Private trains : Has India completely forgotten Nehruvian socialism?

So it is official. India will see private trains. This historic announcement was made yesterday.

Twelve clusters of trains. Over one hundred routes. (Side note: Happy to see multiple private trains planned from Ranchi). Each train to have a top speed of at least 160 kmph. The operator will purchase the train with their own money. They will be responsible for the interiors, maintenance and servicing of the train. However, the driver and guard of the train will be from the Railway. From what I’ve read, they can set their prices, a percentage of which will go to the Railways as a royalty.

It had been happening for a while, but slowly, almost on tiptoe. How did Modi sarkar start India’s first “private” train? Well, first the government began running a number of semi high speed trains named Tejas Express. Then, at the beginning of the second term, they launched another bunch of trains, also named Tejas express (I suspect this is deliberate), operated by IRCTC and not the Railway itself. And then they sold shares of IRCTC on the stock market, in some sense privatizing it.

And thus was born India’s first private train. Well, sort of.

You can see the amount of caution that went into managing perceptions around this. This caution was necessary. You don’t want to awaken the ghost of Nehru. It could still be lurking at the back of the mind of many Indians. Three generations of Indians were tutored to fear the private sector.

But everyone loves 1991. The ghost of Nehruvian socialism has slowly gone to sleep. But you can never be too careful. What if it wakes up?

Also don’t forget the intense bureaucratic resistance that the government must have faced in pushing through the idea of private trains.

But we are finally there. So far, so good.

For me, the most amazing part has been the public reaction to this. Hardly a squeak anywhere. The handful of people who reacted seemed mostly positive.

Privatization. So what?

I guess that is how new India thinks. I grew up in an era when the Vajpayee government selling off one public sector corporation (BALCO) was seen as something akin to the end of the world. When Vajpayee began moving on airport privatization, the noise was such that it seemed the sky would fall.

And now, we are talking private trains. No one seems particularly bothered.

In some corner somewhere, we know the Communists are crying. A bunch of workers unions also must have said something. But the protests lack teeth. They lack bite. In fact, even the opposition from the Communists has a kind of ritual character. They are going through the motions of protesting because they know it’s their job. They don’t expect their protests to succeed or even cause a buzz. The handful who are protesting seem bored by their own rhetoric.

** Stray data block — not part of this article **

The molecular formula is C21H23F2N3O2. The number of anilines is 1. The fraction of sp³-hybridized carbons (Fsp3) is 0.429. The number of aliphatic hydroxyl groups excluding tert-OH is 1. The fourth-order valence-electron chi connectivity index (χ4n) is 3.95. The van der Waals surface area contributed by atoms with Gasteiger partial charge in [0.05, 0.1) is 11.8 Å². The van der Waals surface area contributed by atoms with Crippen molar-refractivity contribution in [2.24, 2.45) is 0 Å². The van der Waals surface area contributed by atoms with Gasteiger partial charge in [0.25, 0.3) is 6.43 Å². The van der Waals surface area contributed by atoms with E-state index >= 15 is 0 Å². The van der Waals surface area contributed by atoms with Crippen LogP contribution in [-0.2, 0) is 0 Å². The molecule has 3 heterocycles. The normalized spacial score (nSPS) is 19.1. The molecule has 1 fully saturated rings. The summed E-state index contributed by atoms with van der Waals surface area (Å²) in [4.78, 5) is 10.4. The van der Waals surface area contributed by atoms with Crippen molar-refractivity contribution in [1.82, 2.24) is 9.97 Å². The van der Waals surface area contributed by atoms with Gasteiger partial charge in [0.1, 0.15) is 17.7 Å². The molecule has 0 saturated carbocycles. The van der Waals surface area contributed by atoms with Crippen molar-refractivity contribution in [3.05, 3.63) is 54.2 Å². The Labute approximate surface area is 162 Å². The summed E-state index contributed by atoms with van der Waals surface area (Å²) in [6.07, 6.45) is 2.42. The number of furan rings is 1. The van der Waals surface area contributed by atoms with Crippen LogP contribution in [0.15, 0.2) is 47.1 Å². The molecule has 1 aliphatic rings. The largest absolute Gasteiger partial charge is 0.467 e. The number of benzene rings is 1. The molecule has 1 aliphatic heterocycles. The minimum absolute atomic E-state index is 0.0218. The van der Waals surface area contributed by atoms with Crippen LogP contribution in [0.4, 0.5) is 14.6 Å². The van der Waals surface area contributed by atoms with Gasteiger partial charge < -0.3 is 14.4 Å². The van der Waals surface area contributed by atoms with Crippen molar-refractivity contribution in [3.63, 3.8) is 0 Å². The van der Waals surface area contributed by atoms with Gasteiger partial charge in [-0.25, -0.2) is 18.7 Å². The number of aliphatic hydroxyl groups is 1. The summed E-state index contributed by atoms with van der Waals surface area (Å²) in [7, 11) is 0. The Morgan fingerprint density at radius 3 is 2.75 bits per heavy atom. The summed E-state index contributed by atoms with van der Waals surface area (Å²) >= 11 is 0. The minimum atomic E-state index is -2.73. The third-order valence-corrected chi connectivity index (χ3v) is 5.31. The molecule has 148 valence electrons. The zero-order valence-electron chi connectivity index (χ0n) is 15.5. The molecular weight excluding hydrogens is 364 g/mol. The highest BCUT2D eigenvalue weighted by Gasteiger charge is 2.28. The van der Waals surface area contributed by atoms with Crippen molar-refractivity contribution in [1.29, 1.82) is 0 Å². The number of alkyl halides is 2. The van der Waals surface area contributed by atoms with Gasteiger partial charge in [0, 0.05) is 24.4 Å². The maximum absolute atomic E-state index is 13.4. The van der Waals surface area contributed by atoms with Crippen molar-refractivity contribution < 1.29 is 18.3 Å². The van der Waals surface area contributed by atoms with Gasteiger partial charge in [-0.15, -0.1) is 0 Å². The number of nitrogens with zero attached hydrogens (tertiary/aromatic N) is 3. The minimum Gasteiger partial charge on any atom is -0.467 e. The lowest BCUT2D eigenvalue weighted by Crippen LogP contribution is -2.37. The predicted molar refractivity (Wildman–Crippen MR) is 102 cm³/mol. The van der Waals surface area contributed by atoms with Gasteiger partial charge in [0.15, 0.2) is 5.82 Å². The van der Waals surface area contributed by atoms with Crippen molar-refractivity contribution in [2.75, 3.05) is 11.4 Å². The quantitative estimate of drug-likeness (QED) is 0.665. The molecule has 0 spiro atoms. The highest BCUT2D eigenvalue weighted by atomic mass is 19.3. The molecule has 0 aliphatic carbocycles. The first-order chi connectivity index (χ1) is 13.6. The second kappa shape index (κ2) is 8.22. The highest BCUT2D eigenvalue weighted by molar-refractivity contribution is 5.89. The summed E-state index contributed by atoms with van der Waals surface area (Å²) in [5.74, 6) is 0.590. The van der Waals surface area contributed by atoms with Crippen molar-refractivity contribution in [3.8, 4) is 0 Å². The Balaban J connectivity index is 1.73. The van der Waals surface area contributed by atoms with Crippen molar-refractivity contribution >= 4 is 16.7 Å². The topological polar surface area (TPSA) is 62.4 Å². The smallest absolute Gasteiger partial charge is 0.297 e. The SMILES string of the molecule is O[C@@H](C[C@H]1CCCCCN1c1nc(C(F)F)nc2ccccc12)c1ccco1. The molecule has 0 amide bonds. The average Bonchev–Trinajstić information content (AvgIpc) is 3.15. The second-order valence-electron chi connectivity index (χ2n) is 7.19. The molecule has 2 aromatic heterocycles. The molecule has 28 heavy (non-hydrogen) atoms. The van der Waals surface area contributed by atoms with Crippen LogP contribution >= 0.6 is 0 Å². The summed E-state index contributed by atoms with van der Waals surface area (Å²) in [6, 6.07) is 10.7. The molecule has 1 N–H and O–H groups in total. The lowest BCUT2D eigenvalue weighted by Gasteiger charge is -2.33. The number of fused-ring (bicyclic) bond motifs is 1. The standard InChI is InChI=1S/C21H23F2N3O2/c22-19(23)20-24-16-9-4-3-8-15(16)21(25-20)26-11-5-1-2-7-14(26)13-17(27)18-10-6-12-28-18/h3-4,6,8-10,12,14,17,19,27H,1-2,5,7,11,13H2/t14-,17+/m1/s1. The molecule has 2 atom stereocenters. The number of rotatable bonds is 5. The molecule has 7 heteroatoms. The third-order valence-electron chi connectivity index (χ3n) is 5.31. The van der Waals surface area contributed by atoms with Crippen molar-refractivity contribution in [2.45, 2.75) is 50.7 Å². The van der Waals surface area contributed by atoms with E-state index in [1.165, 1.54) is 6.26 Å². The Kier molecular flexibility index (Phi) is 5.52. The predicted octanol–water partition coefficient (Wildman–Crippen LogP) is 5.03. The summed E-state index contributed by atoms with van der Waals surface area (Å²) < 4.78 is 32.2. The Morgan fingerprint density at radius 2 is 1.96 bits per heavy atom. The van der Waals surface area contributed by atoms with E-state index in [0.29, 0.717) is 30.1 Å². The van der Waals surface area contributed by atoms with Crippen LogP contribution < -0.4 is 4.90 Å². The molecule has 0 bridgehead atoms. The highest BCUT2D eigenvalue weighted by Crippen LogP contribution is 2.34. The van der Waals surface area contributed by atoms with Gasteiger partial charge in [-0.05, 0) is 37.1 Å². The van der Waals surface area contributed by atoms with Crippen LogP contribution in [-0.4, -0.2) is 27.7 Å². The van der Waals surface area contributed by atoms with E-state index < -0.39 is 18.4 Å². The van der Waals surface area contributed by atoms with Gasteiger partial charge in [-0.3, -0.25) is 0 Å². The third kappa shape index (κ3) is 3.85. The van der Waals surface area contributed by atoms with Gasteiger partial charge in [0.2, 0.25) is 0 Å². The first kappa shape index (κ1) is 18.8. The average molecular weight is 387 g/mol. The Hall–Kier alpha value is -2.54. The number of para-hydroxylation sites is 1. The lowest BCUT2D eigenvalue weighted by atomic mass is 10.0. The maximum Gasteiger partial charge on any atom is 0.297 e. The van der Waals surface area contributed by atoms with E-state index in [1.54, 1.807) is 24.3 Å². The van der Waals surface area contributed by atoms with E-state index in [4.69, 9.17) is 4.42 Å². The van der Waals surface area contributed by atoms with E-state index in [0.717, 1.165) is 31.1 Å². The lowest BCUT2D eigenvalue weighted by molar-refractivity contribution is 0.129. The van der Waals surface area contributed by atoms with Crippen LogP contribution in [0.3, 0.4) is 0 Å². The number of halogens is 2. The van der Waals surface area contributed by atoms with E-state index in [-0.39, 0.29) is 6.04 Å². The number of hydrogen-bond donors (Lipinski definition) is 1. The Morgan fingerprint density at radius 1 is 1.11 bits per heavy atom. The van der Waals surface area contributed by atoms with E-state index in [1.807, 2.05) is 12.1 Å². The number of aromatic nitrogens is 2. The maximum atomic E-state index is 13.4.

Here is a radical idea: what if the ghost of Nehruvian socialism is not sleeping, but dead?

It might be. We should check its pulse. And once we have a confirmation, imagine all the good things that we can do for our country.

For PM Modi, this is the sort of thing that builds legacies. Fifty years from now, people will ask : who freed the Railways? And the answer would be Narendra Modi. Let us hope we have all bullet trains by then 🙂 Or who knows, perhaps a completely new form of transport?

Happy Journey!

4 thoughts on “Private trains : Has India completely forgotten Nehruvian socialism?

  1. Joke of the day: What if the Ghost of….is dead!?! The ghost follows dead, not other way around. Made me sing… Ghost, Ghost Na Raha…

    Throughout our working life, in numerous management classes and management seminars, we were taught that any and all changes should be implemented slowly enough for the people to digest those changes. Narendra Modi is implementing this wisdom to the letter. We lose patience sometimes. I wish he starts making changes in our Judicial system. I don’t understand how this guy Vikas Dubey who murdered so many people, was released from jail while Col. Purohit kept in jail for so many years without enough proof for even a court case?


  2. A digression. I am missing Prof. Vidyasagar comments for sometime now. Hope all is well and he will be back soon.Regards


  3. “Has India completely forgotten Nehruvian Socialism”

    No, not yet. This is evident from the fact that white elephants like Air India still exist. Our economic and tax policies are still socialistic despite evidence of last 73 years that it leads to poverty. There is ample evidence from countries like Venezuela as well.

    But Pappu party has played the socialism card for years and continues to do so making it difficult for other political parties to do the right thing. And Hindu temples which are private by nature continue to be raided by all political parties – this is perhaps the most ghastly and discriminatory form of socialism.

    Privatization by itself will not improve quality of services. We saw this in telecom where Airtel, Vodafone, Idea, BSNL gouged customers for paltry amounts of bandwidth till Jio came and levelled them. Companies have to become Dharmic – make a profit but be fair and provide value to customers.


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